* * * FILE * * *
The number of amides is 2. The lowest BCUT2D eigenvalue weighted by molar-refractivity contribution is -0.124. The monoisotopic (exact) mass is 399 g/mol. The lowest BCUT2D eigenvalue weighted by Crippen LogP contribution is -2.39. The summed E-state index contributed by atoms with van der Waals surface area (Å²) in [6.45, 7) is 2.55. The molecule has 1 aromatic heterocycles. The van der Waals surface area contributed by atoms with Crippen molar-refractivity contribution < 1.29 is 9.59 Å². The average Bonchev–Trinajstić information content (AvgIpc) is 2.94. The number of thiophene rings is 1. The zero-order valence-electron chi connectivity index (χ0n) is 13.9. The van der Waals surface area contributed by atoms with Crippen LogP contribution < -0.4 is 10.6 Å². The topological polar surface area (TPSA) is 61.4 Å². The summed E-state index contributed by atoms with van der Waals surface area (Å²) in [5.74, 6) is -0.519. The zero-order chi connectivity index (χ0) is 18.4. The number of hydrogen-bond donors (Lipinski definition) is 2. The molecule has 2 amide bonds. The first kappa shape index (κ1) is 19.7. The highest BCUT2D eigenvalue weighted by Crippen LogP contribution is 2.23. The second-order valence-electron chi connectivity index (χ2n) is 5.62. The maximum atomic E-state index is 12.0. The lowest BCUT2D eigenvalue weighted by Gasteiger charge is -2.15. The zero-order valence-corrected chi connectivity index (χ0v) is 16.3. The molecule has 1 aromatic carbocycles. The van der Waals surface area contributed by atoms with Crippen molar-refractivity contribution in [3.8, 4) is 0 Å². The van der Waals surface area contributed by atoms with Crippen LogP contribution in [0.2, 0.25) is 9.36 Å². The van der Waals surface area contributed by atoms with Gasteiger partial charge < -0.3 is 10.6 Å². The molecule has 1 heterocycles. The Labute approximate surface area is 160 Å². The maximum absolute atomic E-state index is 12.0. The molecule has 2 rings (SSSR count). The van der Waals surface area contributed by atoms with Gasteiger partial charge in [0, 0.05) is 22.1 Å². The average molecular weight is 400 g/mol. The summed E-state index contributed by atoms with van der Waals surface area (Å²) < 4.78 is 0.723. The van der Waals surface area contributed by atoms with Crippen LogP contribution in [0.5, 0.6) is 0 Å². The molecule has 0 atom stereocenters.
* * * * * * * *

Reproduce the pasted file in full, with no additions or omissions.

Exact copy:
The number of amides is 2. The lowest BCUT2D eigenvalue weighted by molar-refractivity contribution is -0.124. The monoisotopic (exact) mass is 399 g/mol. The lowest BCUT2D eigenvalue weighted by Crippen LogP contribution is -2.39. The summed E-state index contributed by atoms with van der Waals surface area (Å²) in [6.45, 7) is 2.55. The molecule has 1 aromatic heterocycles. The van der Waals surface area contributed by atoms with Crippen molar-refractivity contribution < 1.29 is 9.59 Å². The average Bonchev–Trinajstić information content (AvgIpc) is 2.94. The number of thiophene rings is 1. The zero-order valence-electron chi connectivity index (χ0n) is 13.9. The van der Waals surface area contributed by atoms with Crippen LogP contribution < -0.4 is 10.6 Å². The topological polar surface area (TPSA) is 61.4 Å². The summed E-state index contributed by atoms with van der Waals surface area (Å²) in [5.74, 6) is -0.519. The zero-order chi connectivity index (χ0) is 18.4. The number of hydrogen-bond donors (Lipinski definition) is 2. The molecule has 2 amide bonds. The first kappa shape index (κ1) is 19.7. The highest BCUT2D eigenvalue weighted by Crippen LogP contribution is 2.23. The second-order valence-electron chi connectivity index (χ2n) is 5.62. The maximum atomic E-state index is 12.0. The lowest BCUT2D eigenvalue weighted by Gasteiger charge is -2.15. The zero-order valence-corrected chi connectivity index (χ0v) is 16.3. The molecule has 1 aromatic carbocycles. The van der Waals surface area contributed by atoms with Crippen molar-refractivity contribution in [3.8, 4) is 0 Å². The van der Waals surface area contributed by atoms with Crippen LogP contribution in [0.2, 0.25) is 9.36 Å². The van der Waals surface area contributed by atoms with Gasteiger partial charge < -0.3 is 10.6 Å². The molecule has 1 heterocycles. The Labute approximate surface area is 160 Å². The maximum absolute atomic E-state index is 12.0. The molecule has 2 rings (SSSR count). The van der Waals surface area contributed by atoms with Gasteiger partial charge in [0, 0.05) is 22.1 Å². The average molecular weight is 400 g/mol. The summed E-state index contributed by atoms with van der Waals surface area (Å²) < 4.78 is 0.723. The van der Waals surface area contributed by atoms with Crippen LogP contribution in [0.5, 0.6) is 0 Å². The molecule has 0 atom stereocenters.